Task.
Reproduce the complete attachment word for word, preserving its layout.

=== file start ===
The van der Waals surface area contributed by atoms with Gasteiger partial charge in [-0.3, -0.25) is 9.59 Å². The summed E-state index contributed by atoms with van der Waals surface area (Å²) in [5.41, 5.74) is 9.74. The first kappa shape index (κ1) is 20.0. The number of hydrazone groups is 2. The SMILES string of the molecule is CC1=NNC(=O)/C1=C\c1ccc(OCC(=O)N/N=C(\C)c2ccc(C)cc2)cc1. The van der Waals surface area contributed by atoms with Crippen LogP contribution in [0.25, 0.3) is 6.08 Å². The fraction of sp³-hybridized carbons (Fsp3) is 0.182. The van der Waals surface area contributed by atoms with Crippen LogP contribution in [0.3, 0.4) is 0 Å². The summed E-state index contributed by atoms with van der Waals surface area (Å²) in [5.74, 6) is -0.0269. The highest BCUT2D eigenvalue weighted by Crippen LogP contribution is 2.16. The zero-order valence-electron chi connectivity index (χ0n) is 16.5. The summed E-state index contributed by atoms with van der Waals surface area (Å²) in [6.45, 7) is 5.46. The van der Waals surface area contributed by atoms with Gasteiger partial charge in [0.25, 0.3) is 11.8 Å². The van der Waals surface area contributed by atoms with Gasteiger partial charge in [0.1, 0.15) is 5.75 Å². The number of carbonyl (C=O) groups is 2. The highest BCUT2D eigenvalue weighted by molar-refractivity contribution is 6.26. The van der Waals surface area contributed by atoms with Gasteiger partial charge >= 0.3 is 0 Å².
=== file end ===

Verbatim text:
The van der Waals surface area contributed by atoms with Gasteiger partial charge in [-0.3, -0.25) is 9.59 Å². The summed E-state index contributed by atoms with van der Waals surface area (Å²) in [5.41, 5.74) is 9.74. The first kappa shape index (κ1) is 20.0. The number of hydrazone groups is 2. The SMILES string of the molecule is CC1=NNC(=O)/C1=C\c1ccc(OCC(=O)N/N=C(\C)c2ccc(C)cc2)cc1. The van der Waals surface area contributed by atoms with Crippen LogP contribution in [0.25, 0.3) is 6.08 Å². The fraction of sp³-hybridized carbons (Fsp3) is 0.182. The van der Waals surface area contributed by atoms with Crippen LogP contribution in [0.3, 0.4) is 0 Å². The summed E-state index contributed by atoms with van der Waals surface area (Å²) in [5.74, 6) is -0.0269. The highest BCUT2D eigenvalue weighted by Crippen LogP contribution is 2.16. The zero-order valence-electron chi connectivity index (χ0n) is 16.5. The summed E-state index contributed by atoms with van der Waals surface area (Å²) in [6.45, 7) is 5.46. The van der Waals surface area contributed by atoms with Gasteiger partial charge in [0.25, 0.3) is 11.8 Å². The van der Waals surface area contributed by atoms with Gasteiger partial charge in [0.1, 0.15) is 5.75 Å². The number of carbonyl (C=O) groups is 2. The highest BCUT2D eigenvalue weighted by molar-refractivity contribution is 6.26. The van der Waals surface area contributed by atoms with Gasteiger partial charge >= 0.3 is 0 Å².